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Automated detection and measurement of volcanic cloud growth: towards a robust estimate of mass flux, mass loading and eruption duration


Identifying the spatial extent of volcanic ash clouds in the atmosphere and forecasting their direction and speed of movement has important implications for the safety of the aviation industry, community preparedness and disaster response at ground level. Nine regional Volcanic Ash Advisory Centres were established worldwide to detect, track and forecast the movement of volcanic ash clouds and provide advice to en route aircraft and other aviation assets potentially exposed to the hazards of volcanic ash. In the absence of timely ground observations, an ability to promptly detect the presence and distribution of volcanic ash generated by an eruption and predict the spatial and temporal dispersion of the resulting volcanic cloud is critical. This process relies greatly on the heavily manual task of monitoring remotely sensed satellite imagery and estimating the eruption source parameters (e.g. mass loading and plume height) needed to run dispersion models. An approach for automating the quick and efficient processing of next generation satellite imagery (big data) as it is generated, for the presence of volcanic clouds, without any constraint on the meteorological conditions, (i.e. obscuration by meteorological cloud) would be an asset to efforts in this space. An automated statistics and physics-based algorithm, the Automated Probabilistic Eruption Surveillance algorithm is presented here for auto-detecting volcanic clouds in satellite imagery and distinguishing them from meteorological cloud in near real time. Coupled with a gravity current model of early cloud growth, which uses the area of the volcanic cloud as the basis for mass measurements, the mass flux of particles into the volcanic cloud is estimated as a function of time, thus quantitatively characterising the evolution of the eruption, and allowing for rapid estimation of source parameters used in volcanic ash transport and dispersion models.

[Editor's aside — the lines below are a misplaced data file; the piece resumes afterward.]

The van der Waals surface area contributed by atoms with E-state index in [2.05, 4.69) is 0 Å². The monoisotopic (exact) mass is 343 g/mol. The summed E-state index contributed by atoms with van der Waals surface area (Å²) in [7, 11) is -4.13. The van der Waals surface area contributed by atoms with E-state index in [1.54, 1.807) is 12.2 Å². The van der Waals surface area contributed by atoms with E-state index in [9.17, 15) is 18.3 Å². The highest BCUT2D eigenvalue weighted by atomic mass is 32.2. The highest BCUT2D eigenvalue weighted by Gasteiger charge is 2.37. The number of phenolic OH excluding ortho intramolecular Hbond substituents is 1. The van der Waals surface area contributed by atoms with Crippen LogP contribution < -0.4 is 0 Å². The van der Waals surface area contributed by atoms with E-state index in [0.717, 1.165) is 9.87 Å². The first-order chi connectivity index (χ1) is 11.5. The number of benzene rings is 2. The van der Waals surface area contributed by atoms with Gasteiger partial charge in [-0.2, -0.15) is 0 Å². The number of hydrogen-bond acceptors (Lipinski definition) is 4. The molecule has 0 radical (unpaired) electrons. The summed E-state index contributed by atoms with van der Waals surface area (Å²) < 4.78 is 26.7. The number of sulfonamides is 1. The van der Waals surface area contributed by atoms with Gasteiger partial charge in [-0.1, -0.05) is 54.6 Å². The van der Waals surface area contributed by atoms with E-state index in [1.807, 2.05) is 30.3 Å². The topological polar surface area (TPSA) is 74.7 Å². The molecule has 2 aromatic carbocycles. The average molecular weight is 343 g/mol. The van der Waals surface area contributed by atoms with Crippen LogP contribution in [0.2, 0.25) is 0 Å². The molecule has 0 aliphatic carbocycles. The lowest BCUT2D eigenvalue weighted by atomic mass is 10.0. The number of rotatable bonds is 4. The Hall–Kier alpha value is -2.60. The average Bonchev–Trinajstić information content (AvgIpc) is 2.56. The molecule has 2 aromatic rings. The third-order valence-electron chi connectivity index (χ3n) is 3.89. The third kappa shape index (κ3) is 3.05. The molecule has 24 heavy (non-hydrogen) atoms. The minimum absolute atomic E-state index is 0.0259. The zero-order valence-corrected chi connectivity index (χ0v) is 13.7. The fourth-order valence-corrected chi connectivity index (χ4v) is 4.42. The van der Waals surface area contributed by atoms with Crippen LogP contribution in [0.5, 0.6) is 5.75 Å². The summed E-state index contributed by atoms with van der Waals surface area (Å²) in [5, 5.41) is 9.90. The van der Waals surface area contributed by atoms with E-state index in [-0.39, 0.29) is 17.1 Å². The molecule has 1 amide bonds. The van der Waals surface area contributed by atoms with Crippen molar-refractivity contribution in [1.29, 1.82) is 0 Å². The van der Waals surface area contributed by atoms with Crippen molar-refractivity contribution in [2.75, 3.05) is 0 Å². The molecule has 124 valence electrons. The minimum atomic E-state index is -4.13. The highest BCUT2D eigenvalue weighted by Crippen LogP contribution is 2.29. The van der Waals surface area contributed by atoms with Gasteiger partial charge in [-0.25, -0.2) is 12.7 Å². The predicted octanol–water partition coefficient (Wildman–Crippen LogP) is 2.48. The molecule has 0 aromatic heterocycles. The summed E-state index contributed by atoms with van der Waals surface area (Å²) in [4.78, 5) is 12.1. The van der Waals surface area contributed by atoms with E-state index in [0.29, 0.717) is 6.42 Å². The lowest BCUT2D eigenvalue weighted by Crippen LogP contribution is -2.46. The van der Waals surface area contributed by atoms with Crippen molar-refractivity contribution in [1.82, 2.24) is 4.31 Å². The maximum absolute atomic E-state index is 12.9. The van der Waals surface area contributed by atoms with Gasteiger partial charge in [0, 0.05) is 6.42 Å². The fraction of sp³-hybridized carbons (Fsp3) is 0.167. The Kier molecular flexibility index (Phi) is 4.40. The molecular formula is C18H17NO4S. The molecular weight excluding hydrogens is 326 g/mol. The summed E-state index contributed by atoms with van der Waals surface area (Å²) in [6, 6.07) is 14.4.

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This research was supported by NSF-IDR CMMI Grant Number 1131074 to E. B. Pitman, and by AFOSR Grant Number FA9550-11-1-0336 to A.K. Patra and discretionary research funds provided by the Australian Bureau of Meteorology. All results and opinions expressed in the foregoing are those of the authors and do not reflect opinions of NSF or AFOSR. We thank E.B. Pitman for useful feedback on the work presented herein and drafts of the manuscript, the Associate Editors of Natural Hazards and Larry Mastin for a very helpful review. The component of the software to calculate MER is available Open Source on GitHub at:

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Correspondence to Adele Bear-Crozier.

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Bear-Crozier, A., Pouget, S., Bursik, M. et al. Automated detection and measurement of volcanic cloud growth: towards a robust estimate of mass flux, mass loading and eruption duration. Nat Hazards 101, 1–38 (2020).

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  • Volcanic cloud
  • Mass eruption rate
  • Cloud area
  • Gravity current
  • Automated plume detection
  • Operational tool